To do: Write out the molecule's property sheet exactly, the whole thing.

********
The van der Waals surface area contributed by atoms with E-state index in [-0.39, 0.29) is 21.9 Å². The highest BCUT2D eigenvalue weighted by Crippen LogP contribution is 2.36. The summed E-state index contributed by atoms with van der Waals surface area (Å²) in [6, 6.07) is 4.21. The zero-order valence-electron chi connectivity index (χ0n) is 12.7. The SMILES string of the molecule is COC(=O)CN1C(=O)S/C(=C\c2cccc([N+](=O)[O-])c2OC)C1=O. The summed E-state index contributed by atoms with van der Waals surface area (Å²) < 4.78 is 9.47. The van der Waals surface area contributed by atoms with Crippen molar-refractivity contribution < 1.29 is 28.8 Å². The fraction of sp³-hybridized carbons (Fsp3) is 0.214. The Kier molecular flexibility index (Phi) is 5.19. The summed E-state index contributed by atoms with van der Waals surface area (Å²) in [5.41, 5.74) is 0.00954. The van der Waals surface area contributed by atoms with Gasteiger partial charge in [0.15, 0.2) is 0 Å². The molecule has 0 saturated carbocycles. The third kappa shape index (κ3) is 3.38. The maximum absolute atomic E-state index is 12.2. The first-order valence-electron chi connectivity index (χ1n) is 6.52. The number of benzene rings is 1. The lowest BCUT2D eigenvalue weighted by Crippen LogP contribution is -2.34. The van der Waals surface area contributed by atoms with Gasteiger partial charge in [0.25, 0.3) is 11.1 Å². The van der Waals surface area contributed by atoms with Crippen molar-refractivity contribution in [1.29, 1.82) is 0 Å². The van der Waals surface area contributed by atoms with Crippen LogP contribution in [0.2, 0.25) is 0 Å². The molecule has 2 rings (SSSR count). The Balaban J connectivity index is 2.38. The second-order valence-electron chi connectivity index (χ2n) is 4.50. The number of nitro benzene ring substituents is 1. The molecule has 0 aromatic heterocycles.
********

The van der Waals surface area contributed by atoms with E-state index in [-0.39, 0.29) is 21.9 Å². The highest BCUT2D eigenvalue weighted by Crippen LogP contribution is 2.36. The summed E-state index contributed by atoms with van der Waals surface area (Å²) in [6, 6.07) is 4.21. The zero-order valence-electron chi connectivity index (χ0n) is 12.7. The SMILES string of the molecule is COC(=O)CN1C(=O)S/C(=C\c2cccc([N+](=O)[O-])c2OC)C1=O. The summed E-state index contributed by atoms with van der Waals surface area (Å²) < 4.78 is 9.47. The van der Waals surface area contributed by atoms with Crippen molar-refractivity contribution < 1.29 is 28.8 Å². The fraction of sp³-hybridized carbons (Fsp3) is 0.214. The Kier molecular flexibility index (Phi) is 5.19. The summed E-state index contributed by atoms with van der Waals surface area (Å²) in [5.41, 5.74) is 0.00954. The van der Waals surface area contributed by atoms with Gasteiger partial charge in [0.15, 0.2) is 0 Å². The molecule has 0 saturated carbocycles. The third kappa shape index (κ3) is 3.38. The maximum absolute atomic E-state index is 12.2. The first-order valence-electron chi connectivity index (χ1n) is 6.52. The number of benzene rings is 1. The lowest BCUT2D eigenvalue weighted by Crippen LogP contribution is -2.34. The van der Waals surface area contributed by atoms with Gasteiger partial charge in [0.25, 0.3) is 11.1 Å². The van der Waals surface area contributed by atoms with Crippen molar-refractivity contribution in [1.29, 1.82) is 0 Å². The van der Waals surface area contributed by atoms with Crippen LogP contribution in [0.2, 0.25) is 0 Å². The molecule has 2 rings (SSSR count). The Balaban J connectivity index is 2.38. The second-order valence-electron chi connectivity index (χ2n) is 4.50. The number of nitro benzene ring substituents is 1. The molecule has 0 aromatic heterocycles.